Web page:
Vol. 19, No. 9Oct. 28, 1999

Library acquires literary papers of eminent modern writer

From left, Timothy Murray, Francis Poole and Susan Brynteson inspect
boxes from Morocco filled with the papers of Paul Bowles, who is pictured at right.

The University of Delaware Library has acquired a large collection of the literary papers of the American expatriate writer and composer Paul Bowles. By arrangement with the author, the collection includes thousands of items including letters, manuscripts, revisions of manuscripts, translations, publishers' reports, memorabilia and numerous other items housed for many years in the author's home in Tangier, Morocco.

UD library staff traveled to Morocco to negotiate the disposition of Bowles' papers with the author.

Susan Brynteson, UD director of libraries, said obtaining the papers was a high point for the library and the culmination of a longtime friendship between the author and the library. "The papers document the career of one of the most distinctive voices in modern literature," she said.

Bowles was born in New York City on Dec. 10, 1910. Since the 1940s, he has written numerous works of fiction, essays, translations, travel writing, poems, and other works. Among Bowles' best-known fictional works are the novels, The Sheltering Sky (1949), Let It Come Down (1952), The Spider's House (1955); and his initial short story collection, The Delicate Prey and Other Stories (1950). A film of The Sheltering Sky was made in 1991 starring Debra Winger and John Malkovich and directed by Bernardo Bertolucci.

Bowles also has had a prominent career as a composer. He studied with both Aaron Copland and Virgil Thomson and during the 1930s and 1940s became one of the preeminent composers of American theatre music.

In 1938, he married the former Jane Auer, who under her married name of Jane Bowles, became an accomplished author. The couple spent much of their married life traveling throughout the world and in the late 1940s made Tangier, Morocco, their permanent home. Major figures in the world of letters and the arts frequently visited them there. Jane Bowles died in 1973.

The UD Library has maintained a longtime relationship with Bowles and has acquired over the years from a variety of sources an important collection of materials, including correspondence, manuscripts, editorial matter, periodicals, ephemera, and miscellaneous material. In 1990, the Library mounted an exhibition of printed and manuscript materials entitled, "Paul Bowles at 80."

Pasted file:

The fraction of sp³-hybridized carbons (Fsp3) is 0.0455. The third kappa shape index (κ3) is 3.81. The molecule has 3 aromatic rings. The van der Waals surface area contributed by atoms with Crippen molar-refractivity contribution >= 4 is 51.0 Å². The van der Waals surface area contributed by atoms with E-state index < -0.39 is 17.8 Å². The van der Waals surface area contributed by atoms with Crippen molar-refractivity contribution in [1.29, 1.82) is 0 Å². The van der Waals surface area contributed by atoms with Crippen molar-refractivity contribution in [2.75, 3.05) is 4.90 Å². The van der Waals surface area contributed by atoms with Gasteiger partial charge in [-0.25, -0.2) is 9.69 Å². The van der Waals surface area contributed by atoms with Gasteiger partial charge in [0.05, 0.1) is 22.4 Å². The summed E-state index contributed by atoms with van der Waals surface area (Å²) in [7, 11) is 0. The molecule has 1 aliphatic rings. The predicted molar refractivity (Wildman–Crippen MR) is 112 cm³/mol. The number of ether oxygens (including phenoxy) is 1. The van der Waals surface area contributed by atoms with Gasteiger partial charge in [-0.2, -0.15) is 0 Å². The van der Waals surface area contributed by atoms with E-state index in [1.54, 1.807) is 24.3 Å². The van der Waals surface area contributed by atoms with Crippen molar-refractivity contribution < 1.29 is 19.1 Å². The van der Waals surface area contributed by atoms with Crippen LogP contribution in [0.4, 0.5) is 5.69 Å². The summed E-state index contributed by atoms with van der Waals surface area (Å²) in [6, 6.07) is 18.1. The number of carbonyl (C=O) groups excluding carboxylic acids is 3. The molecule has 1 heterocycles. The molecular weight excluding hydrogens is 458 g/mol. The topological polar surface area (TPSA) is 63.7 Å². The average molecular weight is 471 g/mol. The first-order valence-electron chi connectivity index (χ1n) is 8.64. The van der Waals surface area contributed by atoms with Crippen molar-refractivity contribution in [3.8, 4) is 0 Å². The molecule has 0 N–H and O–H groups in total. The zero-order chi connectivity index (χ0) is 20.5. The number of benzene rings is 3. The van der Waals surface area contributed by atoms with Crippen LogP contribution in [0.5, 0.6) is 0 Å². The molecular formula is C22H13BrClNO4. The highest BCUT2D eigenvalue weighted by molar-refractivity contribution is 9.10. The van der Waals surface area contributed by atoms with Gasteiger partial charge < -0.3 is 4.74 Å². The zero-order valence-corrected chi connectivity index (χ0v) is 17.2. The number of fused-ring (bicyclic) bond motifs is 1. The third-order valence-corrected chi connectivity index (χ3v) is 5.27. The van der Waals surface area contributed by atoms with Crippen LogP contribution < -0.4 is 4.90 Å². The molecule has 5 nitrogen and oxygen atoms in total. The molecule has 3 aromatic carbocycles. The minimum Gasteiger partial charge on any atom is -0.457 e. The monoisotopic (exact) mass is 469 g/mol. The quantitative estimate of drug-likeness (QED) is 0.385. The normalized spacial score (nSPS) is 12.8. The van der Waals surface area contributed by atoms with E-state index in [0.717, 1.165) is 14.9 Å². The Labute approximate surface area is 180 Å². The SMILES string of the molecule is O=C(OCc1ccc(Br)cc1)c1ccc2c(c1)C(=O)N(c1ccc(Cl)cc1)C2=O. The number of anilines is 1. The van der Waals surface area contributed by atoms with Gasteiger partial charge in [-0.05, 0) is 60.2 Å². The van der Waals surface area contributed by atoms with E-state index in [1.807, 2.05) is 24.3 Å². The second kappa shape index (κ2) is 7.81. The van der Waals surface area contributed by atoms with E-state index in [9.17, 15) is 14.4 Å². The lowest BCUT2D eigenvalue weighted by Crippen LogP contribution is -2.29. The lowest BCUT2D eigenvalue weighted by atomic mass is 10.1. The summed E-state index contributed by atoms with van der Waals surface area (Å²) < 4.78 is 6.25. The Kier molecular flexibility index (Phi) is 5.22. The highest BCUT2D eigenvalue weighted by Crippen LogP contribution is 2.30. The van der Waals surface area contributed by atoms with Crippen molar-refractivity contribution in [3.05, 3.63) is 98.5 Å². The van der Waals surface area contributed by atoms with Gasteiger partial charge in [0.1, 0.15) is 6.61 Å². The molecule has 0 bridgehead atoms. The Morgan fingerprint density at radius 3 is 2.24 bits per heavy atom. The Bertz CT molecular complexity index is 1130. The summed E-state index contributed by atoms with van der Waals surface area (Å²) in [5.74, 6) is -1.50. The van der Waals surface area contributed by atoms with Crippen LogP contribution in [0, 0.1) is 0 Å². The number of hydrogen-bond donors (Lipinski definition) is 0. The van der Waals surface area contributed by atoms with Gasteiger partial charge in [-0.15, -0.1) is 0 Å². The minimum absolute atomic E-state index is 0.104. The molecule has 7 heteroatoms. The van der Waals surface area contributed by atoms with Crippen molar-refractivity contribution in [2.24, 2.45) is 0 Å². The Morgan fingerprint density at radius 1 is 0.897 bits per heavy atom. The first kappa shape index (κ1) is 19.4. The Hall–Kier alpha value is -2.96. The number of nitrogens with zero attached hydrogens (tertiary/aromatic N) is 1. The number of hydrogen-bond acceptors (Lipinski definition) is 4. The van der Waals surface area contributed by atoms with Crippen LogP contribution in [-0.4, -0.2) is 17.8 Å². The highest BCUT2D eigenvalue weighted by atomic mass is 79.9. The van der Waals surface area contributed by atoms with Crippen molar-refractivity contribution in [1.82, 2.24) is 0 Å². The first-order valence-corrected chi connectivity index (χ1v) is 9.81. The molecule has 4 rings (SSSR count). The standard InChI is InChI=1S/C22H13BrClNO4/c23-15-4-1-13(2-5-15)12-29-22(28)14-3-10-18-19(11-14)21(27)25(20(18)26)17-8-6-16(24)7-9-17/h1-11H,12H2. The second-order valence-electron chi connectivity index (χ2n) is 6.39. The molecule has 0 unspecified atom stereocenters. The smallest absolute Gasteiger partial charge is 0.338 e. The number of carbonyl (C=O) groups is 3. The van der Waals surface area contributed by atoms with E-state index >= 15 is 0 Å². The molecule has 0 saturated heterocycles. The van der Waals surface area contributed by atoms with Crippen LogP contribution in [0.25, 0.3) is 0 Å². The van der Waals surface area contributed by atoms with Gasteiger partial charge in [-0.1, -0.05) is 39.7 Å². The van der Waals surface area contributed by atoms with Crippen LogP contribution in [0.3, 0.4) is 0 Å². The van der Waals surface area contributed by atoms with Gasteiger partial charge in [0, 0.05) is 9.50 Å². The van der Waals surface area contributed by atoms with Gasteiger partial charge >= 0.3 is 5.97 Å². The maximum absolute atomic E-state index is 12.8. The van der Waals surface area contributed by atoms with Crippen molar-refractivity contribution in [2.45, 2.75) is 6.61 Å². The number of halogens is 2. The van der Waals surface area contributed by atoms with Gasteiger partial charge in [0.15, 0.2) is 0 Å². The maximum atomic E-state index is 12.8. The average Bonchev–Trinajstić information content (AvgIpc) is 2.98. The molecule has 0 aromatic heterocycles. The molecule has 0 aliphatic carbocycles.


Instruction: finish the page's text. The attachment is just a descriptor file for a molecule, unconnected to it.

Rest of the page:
After many years of corresponding with Bowles and meeting with him, on numerous occasions, Timothy Murray, head of the Special Collections Department, and Francis Poole, associate librarian, who was a former resident of Tangier and a longtime friend of Bowles, were invited to visit him in Tangier to discuss the disposition of his literary papers.

Murray described their two visits to Tangier in March and September of 1999 as "adventures in discovery" adding, "It has been a great privilege and certainly a professional highlight to have had the opportunity to work with Mr. Bowles on this effort. Without his support and encouragement we could not have achieved our objective."

The UD visitors had many lengthy discussions with Bowles in his home and, with the help of his assistant Abdelhouaid Boulaich, were able to pack up and transport to Delaware scores of boxes filled to the brim.

Murray noted that the UD Library will mount an important exhibition in late 2000 to be called "Paul Bowles at 90," which will contain items from the Bowles papers. While in Tangier, Poole interviewed Bowles, on videotape, which will be added to the Paul Bowles Archive.

President David Roselle said, "The Paul Bowles Archive will be a great resource for scholars and students who wish to do research related to this major American writer."

Provost Mel Schiavelli said, "These new Paul Bowles papers join an already distinguished collection of Bowles papers."

The new materials are currently being processed and should be available to researchers within two years, Murray said. "Having the papers publicly available is a boon for scholars and researchers and a fitting tribute to this remarkable writer," he added.

-Beth Thomas
Photo by Jack Buxbaum